• "Undesignate” Roadless Areas within the Axolotl Lakes Wilderness Study Area, Bell/Limekiln Canyons Wilderness Study Area, East Fork Blacktail Wilderness Study Area, Henneberry Ridge Wilderness Study Area, and Hidden Pasture Wilderness Study Area.

    Below is the exact language from Senator Tester’s Forest Jobs and Recreation Act regarding the release of Wilderness Study Areas in Montana.


    (a) FINDING.—Congress finds that, for purposes of section 603 of the Federal Land Policy and Management Act of 1976 (43 U.S.C. 1782), any portion of a wilderness study area described in subsection (b) that is not designated as a wilderness area by section 203 or any other Act enacted before the date of enactment of this Act has been adequately studied for wilderness.

    (b) DESCRIPTION OF STUDY AREAS.—The study areas referred to in subsection (a) are—

    (1) the Axolotl Lakes Wilderness Study Area;
    (2) the Bell and Limekiln Canyons Wilderness Study Area;
    (3) the Blacktail Mountains Wilderness Study Area;
    (4) the Centennial Mountains Wilderness Study Area;
    (5) the Farlin Creek Wilderness Study Area;
    (6) the Henneberry Ridge Wilderness Study Area;
    (7) the Hidden Pasture Wilderness Study Area;
    (8) the Humbug Spires Wilderness Study Area;
    (9) the Ruby Mountains Wilderness Study Area.

    (c) RELEASE.—Any study area described in subsection (b) that is not designated as a wilderness area by
    section 203—

    (1) is no longer subject to section 603(c) of the Federal Land Policy and Management Act of 1976 (43 U.S.C. 1782(c)); and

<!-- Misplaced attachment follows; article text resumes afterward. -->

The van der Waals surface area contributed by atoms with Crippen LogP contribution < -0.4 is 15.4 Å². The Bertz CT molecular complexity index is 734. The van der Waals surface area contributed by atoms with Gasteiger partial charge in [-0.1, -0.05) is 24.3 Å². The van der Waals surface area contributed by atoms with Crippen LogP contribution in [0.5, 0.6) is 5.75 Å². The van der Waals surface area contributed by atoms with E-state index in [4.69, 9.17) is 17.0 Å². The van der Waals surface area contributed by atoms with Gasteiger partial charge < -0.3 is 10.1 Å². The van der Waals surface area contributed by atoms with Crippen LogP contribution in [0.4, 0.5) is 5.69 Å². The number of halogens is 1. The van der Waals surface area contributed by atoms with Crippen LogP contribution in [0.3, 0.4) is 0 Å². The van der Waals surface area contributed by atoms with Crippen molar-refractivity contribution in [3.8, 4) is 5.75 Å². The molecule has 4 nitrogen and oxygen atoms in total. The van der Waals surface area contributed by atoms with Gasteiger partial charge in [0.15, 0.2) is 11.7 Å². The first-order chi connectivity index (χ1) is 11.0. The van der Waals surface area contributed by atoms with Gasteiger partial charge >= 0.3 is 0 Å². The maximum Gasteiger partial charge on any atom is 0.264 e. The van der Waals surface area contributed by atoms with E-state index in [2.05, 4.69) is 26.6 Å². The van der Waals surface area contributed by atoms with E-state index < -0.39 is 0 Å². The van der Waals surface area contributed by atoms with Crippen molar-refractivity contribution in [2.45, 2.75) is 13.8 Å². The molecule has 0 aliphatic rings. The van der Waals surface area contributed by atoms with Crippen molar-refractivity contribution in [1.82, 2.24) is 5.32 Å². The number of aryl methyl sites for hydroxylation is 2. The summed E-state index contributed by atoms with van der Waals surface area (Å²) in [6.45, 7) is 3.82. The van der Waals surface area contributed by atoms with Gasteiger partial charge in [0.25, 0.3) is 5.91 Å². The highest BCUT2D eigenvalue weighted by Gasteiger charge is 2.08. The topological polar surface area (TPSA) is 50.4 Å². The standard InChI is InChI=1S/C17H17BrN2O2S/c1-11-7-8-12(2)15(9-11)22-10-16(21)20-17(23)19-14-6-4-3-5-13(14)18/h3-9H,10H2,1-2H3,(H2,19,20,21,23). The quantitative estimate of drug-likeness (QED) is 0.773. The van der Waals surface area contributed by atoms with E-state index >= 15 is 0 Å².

(2) shall be managed in accordance with the applicable land management plans adopted under section 202 of that Act (43 U.S.C. 1712).


    (a) FINDINGS.—Congress finds that—

    (1) the studies conducted under section 2 of the Montana Wilderness Study Act of 1977 (Public Law 95–150; 91 Stat. 1243) regarding each study area described in subsection (b) are adequate for the consideration of the suitability of each study area for inclusion as a component of the National Wilderness Preservation System; and (2) the Secretary of Agriculture is not required—

    (A) to review the wilderness option for each study area described in subsection (b) prior to the revision of the forest plan required for each land that comprises each study area in accordance with the Forest and Rangeland Renewable Resources Planning Act of 1974 (16 U.S.C. 1600 et seq.); and

    (B) to manage the portion of each study area described in subsection (b) that is not designated as wilderness by section 203 to ensure the suitability of the area for designation as a component of the National Wilderness Preservation System pending revision of the applicable forest plan.

    Finally, Ben, you likely are aware that I've attempted to post (about a half dozen times over the past month) substantive comments regarding the FJRA to an article you wrote for the Hellgate Hunters and Angles blog (

    In fact, I've attempted to post portions of the exact language of the bill at the HHA blog, as well as the official testimony regarding FJRA of the Under Secretary for Natural Resources and Environment, the very person who manages the entire National Forest system. Unfortunately, every single time the manager of the HHA blog has chosen to censor and remove my substantive comments, including censoring the posting of FJRA bill language and the official testimony of the Forest Service head. What's up with that?